New Japan really gets hung up on certain ideas, and they are ruthless in recycling them. Fans of the junior division remember the doldrums of the pandemic, when seemingly every successive program involved both the Junior singles title and the Junior tag titles. And, unfailingly, there would be a tag title defense to build the singles title defense. It happened with double champs like Desperado and Robbie Eagles, it happened even without double champs, like Hiromu.

Once they realized they could have dual champions, and get away with it, with Naito and the double Dome triumph, the floodgates were opened, and a deluge unleashed. In fact, in retrospect Tetsuya Naito emerges as a true company man, for all his brazen, performatively insouciant defiance and taut barbs. Because he’s the one that advocated for this idea the hardest, the idea of a dual champion defending both belts separately. Either he’s a company man, or he’s a Genius with some terrible, godawful fucking ideas. In that way, perhaps rabidly individualist Kota Ibushi is the true company loyalist, since we know he thought the Heavyweight-Intercontinental merge was lame and carried out his orders to support it.

Here we have two sets of tag titles, one of which not one persons gives an ounce of a fuck about, both being defended on the same tour, in the same match-up. That’s a bit of a novelty, we guess. The STRONG titles are on the line here, and they’ll run it back for the IWGP titles in Osaka on February 11th. The matches themselves are hard to parse. We know KENTA and Owens will deliver a steady stream of amusing diablerie, but both guys are wild cards. KENTA hasn’t been in Japan since August, and, while Chase has been back for tours in September and October, he’s clearly been hampered by injuries. People also seem to hate his fucking guts. We mildly praised his work on twitter and were mildly lambasted for it. And yes, it was two, maybe three people, but we’re fragile.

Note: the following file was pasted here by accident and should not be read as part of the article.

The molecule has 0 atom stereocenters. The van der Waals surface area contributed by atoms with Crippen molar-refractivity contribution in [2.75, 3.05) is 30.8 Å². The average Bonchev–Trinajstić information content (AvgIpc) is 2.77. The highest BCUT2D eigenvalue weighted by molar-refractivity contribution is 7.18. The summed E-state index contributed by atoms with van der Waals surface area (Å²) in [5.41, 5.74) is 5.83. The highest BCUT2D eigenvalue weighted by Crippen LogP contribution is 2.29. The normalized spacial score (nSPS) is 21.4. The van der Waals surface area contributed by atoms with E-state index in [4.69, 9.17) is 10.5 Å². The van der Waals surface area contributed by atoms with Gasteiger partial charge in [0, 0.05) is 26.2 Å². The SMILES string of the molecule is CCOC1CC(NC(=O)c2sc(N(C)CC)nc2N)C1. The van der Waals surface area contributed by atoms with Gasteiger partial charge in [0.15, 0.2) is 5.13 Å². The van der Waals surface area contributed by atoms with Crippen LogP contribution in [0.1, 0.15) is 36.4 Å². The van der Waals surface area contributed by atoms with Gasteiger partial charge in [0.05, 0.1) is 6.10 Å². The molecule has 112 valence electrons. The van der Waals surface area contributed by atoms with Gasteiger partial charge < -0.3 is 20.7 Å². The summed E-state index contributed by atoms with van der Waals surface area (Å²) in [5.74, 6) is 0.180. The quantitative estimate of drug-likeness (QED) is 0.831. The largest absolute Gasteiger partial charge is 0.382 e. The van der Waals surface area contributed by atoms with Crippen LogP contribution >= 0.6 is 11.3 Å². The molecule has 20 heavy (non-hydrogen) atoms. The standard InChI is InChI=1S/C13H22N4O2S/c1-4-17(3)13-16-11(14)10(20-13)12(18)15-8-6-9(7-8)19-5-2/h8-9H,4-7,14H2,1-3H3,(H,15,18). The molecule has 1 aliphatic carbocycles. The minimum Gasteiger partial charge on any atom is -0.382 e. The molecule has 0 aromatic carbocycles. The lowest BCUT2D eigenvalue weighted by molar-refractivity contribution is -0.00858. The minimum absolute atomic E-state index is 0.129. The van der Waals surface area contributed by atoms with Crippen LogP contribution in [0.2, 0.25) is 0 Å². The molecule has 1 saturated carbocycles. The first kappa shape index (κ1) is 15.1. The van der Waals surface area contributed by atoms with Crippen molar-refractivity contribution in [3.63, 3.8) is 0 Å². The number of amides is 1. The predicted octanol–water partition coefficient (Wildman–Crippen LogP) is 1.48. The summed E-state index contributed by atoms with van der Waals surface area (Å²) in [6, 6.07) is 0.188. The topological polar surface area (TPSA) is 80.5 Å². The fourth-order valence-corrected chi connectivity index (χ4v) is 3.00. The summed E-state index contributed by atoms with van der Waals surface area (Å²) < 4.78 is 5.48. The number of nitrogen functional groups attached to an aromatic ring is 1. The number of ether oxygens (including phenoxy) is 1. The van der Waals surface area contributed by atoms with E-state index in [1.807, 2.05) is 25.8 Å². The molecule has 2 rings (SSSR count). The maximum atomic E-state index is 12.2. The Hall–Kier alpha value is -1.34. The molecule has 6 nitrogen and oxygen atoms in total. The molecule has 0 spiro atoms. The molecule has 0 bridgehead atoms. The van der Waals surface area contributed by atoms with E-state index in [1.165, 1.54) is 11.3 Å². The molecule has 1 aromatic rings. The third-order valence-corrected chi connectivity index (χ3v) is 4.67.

An unfortunate aspect of this match: contracts. Chase literally made his secure contract status an element of his backstage comments once people started lambasting him during the G1 Climax, a clear sign that he was unfazed by the criticism. ELP and Hikuleo did a robust campaign of media appearances leading into Wrestle Kingdom, shoehorning in contract discussion to a coterie of disconcerted podcasters who just wanted to talk about wrestling. Nobody has any fucking clue what KENTA’s deal is; he’s spent more time talking about Defy Wrestling than New Japan.

And, we must say this, as a media entity which, with our tiny voice, has persistently proclaimed KENTA as the best talker in the business, whose backstage comments are true art. We are currently sitting on an article about his 2021 backstage comments that has reached 75,000 words, and we are only halfway through the G1 Climax. And, because KENTA is all gimmick these days, this actually matters; backstage comments are his great asset in 2024. The truth is, KENTA’s 2023 backstage comments were disappointing, jejune and desultory. As if he was feebling grasping for a concept, but could only babble about his hair growth, American barbers, and the fat cameraman.

ELP and Hikuleo are still in the nascent stages of their team. They had an excellent World Tag League, a magnificently indulgent World tag League final, and what we feel is a stunningly underrated match at Wrestle Kingdom with Bishamon. Hikuleo particularly looks encouraging. His lariats, chops, and movements are so crisp compared to recent memory. He’s growing into a worthwhile big man.